Accumulation of debt can be seen as the resultant of the balance between cumulated primary deficits and the cumulated weighted excess of growth over interest rate. Decomposing the change in the central governmentâ??s liabilities relative to GDP since 1951-52, it is seen that but for three recent years, the accretion to debt relative to GDP was due to the cumulated primary deficits. A significant part of the effect of the cumulated primary deficits could be absorbed in the sixties, seventies, and the nineties due to the excess of growth over interest rate. However, there were large unabsorbed parts in the fifties and the eighties. The cushion provided by the excess of growth over interest rate may not continue to be available for long. For three years, viz, 2000-01 to 2002-03, the interest rate exceeded the growth rate. This, together with the continuing primary deficits though at a reduced level, led to acceleration in the increase in the debt-GDP ratio in recent years. For stabilisation of the debt-GDP ratio at current or reduced levels, focus on primary balance becomes necessary.

National Statistical Commission: An Overview of the Recommendations

The loss of credibility of official statistics, especially in the 1990s, prompted the appointment of the National Statistical Commission with wide-ranging terms of reference. After analysing the deficiencies of the Indian statistical system in terms of its administrative and technical requirements, the commission has made several recommendations to revamp the statistical system. This article presents the approach taken by the commission and some of the salient recommendations.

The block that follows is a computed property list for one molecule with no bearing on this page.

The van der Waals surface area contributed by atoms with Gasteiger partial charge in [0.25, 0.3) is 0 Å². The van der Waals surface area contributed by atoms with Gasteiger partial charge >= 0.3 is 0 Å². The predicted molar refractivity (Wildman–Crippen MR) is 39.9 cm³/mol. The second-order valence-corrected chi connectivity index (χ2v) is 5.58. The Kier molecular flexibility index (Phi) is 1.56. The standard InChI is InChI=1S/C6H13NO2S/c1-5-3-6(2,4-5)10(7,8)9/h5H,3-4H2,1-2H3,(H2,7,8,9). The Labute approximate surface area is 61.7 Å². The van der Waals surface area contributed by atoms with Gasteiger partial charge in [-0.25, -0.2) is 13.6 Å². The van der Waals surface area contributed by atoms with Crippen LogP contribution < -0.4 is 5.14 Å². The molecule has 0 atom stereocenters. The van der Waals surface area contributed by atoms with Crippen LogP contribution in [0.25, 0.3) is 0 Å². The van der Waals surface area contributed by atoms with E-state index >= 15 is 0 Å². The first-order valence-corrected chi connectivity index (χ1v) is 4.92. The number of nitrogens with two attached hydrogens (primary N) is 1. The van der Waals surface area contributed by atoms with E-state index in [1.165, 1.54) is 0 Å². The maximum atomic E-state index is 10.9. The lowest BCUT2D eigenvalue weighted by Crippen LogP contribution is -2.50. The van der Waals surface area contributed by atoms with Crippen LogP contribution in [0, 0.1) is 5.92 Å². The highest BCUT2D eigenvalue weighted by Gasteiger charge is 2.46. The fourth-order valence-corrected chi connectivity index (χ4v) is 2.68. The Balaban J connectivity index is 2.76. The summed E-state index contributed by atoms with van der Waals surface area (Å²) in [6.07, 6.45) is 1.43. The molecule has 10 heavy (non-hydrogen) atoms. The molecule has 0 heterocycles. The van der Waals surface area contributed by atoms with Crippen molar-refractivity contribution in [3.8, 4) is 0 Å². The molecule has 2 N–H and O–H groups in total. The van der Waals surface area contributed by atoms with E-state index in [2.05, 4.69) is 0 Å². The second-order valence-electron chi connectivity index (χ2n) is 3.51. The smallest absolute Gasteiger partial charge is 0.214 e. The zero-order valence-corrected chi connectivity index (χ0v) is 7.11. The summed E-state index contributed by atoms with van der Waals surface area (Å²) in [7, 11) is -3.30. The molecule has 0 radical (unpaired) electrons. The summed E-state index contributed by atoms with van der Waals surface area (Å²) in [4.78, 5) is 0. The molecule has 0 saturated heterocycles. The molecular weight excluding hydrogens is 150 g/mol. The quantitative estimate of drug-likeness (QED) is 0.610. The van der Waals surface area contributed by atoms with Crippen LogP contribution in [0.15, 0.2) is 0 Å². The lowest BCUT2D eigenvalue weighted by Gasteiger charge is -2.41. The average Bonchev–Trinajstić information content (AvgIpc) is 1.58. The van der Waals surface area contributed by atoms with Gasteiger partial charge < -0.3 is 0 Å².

Some Critical Issues in Monetary Policy

There are continuing debates on several issues connected with monetary policy. Questions have been raised on the objectives, instrumentalities and impact of monetary policy. Monetary management in the 1980s and more particularly in the 1990s in India offers interesting insights on the role of monetary policy as an instrument of economic policy. This paper draws some important lessons from this experience.

Capital Flows: Another Look

In the aftermath of the east Asian crisis, the need to reassess and understand the role of capital flows has become imperative. In this context two sets of questions arise. The first set centres on whether some forms of capit al flows are preferable to others. This issue has to be addressed from the angles of volatility and impact on capital formation and growth. The second set of questions relates to the extent and forms of controls that can be imposed on capital flows. Opening up of capital account need not preclude the imposition of moderate controls, either price based or regulatory, on capital flows. Controls should be selective, designed to achieve the specific objective of containing speculative flows. The Asian crisis is not an argument against capital account liberalisation. Capital account liberalisation is not a discrete event. It is a process and should be done in stages.